I photograph a lot of corporate events and am constantly on-the-go. Up until recently, I had relied on trusty SanDisk Extreme PRO SD UHS-II memory cards. I’ve had these for quite some time, and they’ve served me well. I’ve never once had a card break.

That is, until a few weeks ago.

As I was photographing around Toronto with fellow photographers Michael Muraz and Angie McMonigal, I loved that I was able to photograph quickly. While Burst Mode might not be necessary when you’re shooting architecture, it sure comes in handy for event work, or brackets, which is what I did on occasion up in Toronto.

When I got back to my laptop though, I realized that something wasn’t right with my SD card. One of the ribs on the back — those skinny pieces of plastic — had bent, and was about to break off.

I knew right there and then that the card needed to be replaced. Luckily, I was able to carefully insert it into my SD card reader and retrieve the photos and videos I had taken. Which was important, because the videos were only saved to that one card.

So, what did I do? Did I just go out and buy another SanDisk card?

My thought process

I’ve always tried to be careful with my cards. But when you’re constantly running around and oftentimes switching cards during events, you inevitably push the card to the limits. And that’s what happened in Toronto.

I didn’t want this to happen again. After all, I’m a professional photographer. How bad would it sound if I had lost an entire day of photos or video footage to a small piece of plastic breaking on my memory card?

So I decided to do some research. I looked at all the major memory card brands — SanDisk, Lexar, Hoodman … you name it, I researched it. But then I stumbled upon a card that I knew would do the trick.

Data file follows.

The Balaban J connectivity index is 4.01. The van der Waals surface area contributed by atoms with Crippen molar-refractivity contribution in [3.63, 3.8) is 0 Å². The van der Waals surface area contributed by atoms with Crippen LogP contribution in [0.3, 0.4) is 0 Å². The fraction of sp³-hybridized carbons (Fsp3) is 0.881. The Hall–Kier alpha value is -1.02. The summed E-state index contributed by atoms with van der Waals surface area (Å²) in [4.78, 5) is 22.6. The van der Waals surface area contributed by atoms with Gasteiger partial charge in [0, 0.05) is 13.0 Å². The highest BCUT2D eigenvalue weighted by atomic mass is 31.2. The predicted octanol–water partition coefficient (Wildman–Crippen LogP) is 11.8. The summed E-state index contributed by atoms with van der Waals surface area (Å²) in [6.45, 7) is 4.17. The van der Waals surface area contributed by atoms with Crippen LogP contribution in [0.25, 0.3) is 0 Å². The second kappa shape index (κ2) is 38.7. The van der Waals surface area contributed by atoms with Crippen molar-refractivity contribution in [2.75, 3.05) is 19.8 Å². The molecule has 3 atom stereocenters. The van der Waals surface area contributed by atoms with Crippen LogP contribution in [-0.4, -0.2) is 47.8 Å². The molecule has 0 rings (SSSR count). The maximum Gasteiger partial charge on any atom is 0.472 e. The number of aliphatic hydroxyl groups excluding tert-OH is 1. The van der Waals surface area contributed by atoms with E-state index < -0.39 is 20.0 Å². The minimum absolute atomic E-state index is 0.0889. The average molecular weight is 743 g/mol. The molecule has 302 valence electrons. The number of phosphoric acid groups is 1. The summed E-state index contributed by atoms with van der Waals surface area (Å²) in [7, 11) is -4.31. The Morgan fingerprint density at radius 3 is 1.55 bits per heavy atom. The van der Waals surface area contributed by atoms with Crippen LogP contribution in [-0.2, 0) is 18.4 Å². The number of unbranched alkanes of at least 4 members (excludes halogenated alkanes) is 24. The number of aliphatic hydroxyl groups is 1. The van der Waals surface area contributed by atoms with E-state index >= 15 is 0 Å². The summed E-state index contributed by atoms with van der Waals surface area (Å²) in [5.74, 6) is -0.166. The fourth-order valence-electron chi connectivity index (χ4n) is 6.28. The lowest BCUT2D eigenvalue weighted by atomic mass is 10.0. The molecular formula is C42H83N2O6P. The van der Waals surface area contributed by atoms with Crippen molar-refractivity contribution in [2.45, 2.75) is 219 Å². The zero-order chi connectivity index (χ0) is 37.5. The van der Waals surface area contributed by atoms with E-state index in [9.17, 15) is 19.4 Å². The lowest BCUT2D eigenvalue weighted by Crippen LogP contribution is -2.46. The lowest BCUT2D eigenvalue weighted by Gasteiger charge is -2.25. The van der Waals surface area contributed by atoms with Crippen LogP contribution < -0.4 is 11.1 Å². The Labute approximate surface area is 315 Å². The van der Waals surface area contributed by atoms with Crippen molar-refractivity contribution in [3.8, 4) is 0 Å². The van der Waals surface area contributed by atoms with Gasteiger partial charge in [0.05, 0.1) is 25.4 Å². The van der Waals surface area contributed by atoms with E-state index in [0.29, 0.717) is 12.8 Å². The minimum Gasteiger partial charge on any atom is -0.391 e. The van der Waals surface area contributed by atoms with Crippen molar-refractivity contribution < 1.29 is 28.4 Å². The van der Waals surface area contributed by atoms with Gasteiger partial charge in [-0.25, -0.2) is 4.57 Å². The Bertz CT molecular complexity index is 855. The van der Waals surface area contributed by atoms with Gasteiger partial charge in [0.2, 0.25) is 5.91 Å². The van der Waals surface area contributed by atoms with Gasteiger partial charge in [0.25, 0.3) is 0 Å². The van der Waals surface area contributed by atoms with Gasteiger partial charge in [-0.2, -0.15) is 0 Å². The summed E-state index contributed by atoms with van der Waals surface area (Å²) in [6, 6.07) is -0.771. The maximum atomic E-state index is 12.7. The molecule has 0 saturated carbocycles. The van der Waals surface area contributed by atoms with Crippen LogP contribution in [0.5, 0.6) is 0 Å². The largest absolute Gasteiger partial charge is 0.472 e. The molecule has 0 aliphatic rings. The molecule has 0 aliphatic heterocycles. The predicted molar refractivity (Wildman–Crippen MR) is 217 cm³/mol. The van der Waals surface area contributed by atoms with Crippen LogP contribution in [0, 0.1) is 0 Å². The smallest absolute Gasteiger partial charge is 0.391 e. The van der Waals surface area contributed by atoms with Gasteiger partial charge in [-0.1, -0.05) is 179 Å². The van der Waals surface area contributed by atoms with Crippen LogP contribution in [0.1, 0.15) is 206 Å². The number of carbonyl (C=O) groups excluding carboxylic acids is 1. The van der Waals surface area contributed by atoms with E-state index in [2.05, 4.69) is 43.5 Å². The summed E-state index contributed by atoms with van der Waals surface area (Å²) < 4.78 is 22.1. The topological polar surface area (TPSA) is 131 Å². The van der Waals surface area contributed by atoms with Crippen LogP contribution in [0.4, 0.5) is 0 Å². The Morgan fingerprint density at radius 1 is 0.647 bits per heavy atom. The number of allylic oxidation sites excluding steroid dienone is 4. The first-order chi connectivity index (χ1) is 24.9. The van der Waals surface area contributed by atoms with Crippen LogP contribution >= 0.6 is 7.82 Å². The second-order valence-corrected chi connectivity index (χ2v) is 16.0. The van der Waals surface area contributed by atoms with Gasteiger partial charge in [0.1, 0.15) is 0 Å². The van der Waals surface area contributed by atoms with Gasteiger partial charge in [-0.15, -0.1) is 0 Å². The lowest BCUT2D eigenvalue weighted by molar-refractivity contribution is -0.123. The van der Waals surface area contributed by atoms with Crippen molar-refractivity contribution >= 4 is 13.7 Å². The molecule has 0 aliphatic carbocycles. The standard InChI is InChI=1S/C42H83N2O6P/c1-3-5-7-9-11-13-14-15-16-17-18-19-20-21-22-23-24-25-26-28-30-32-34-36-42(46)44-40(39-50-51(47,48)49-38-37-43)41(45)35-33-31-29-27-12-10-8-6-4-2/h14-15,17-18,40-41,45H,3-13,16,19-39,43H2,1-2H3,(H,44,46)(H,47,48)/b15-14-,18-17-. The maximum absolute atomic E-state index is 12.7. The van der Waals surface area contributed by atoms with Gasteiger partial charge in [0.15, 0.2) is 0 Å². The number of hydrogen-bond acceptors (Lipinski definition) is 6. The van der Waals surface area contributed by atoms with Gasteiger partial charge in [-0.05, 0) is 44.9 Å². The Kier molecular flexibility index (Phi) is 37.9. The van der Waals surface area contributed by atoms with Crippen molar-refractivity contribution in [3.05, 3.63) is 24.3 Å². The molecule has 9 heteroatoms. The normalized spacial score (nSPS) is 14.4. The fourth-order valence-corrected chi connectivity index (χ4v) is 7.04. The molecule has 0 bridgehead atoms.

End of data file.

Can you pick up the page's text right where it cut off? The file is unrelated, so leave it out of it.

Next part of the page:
Sony’s TOUGH line

I was intrigued by Sony’s TOUGH line, as they clearly were going after a market of photographers that put their memory cards through constant wear and tear. And I fit into that group perfectly.

That wasn’t the only reason, however. Upon closer inspection online, I discovered that the TOUGH cards were not only slightly faster than my SanDisk cards — with write speeds up to 299 MB/s — they were also, well, tougher. The TOUGH cards eliminated the pesky ribs on the back, in addition to the write protection slot (which, let’s be honest, who uses that anyway?). The cards also feature a one-piece molding and are dust, dirt, water, mud and grime-proof. They’re 18 times more resistant to bending than typical SD cards on the market.

Basically, they represent what happens when Peter Parker turns into Spider-Man.

The SD card on the left is what most UHS-II cards look like, with ribs and write protection switches. The Sony TOUGH card on the right foregoes both, featuring a one-piece molding design without materials that can easily be broken.

Performance and peace of mind

I ordered two 64GB TOUGH cards and had them delivered to my doorstep in just a couple days. When I opened them up, I was impressed — about as impressed as you can be about a memory card. Clearly, they were well-built.

I had the chance to try them out a few days as I went on a few photowalks. I paired the cards with one of my older SanDisk cards and then went on a walk with just the Sony TOUGH cards as well.

The TOUGH cards performed like a rock. They were fast and I never experienced any lag time, whether it be during sequential shooting, bracketing or creating a long exposure.

Photo by Daniel Sak

Back at my desk, I used my ProGrade Digital SD card reader to import the photos. The import process was just as fast as the SanDisk cards, if not just a little bit faster.

Going forward, the TOUGH cards will definitely be the primary cards I carry in my camera. If for nothing else but for peace of mind, and knowing that it’s going to be a lot tougher for me to damage these cards down the line. At $115 apiece, they aren’t cheap — but they’re only $6 more than the comparable SanDisk cards. I’ll eventually be replacing a few more of my older SanDisk cards as well, probably with the 32GB version (which run $72 apiece).

The TOUGH cards come with Sony’s SD Scan Utility, which alerts you to when your cards are getting to the end of their life span. Also included is Sony’s Memory Card File Rescue program.

If you’re worried about the flimsy package that SD cards are normally encased in, take a look at the Sony TOUGH cards. I find myself breathing just a bit easier because of it. Not to mention my peace of mind.

Lead photo by Daniel Sak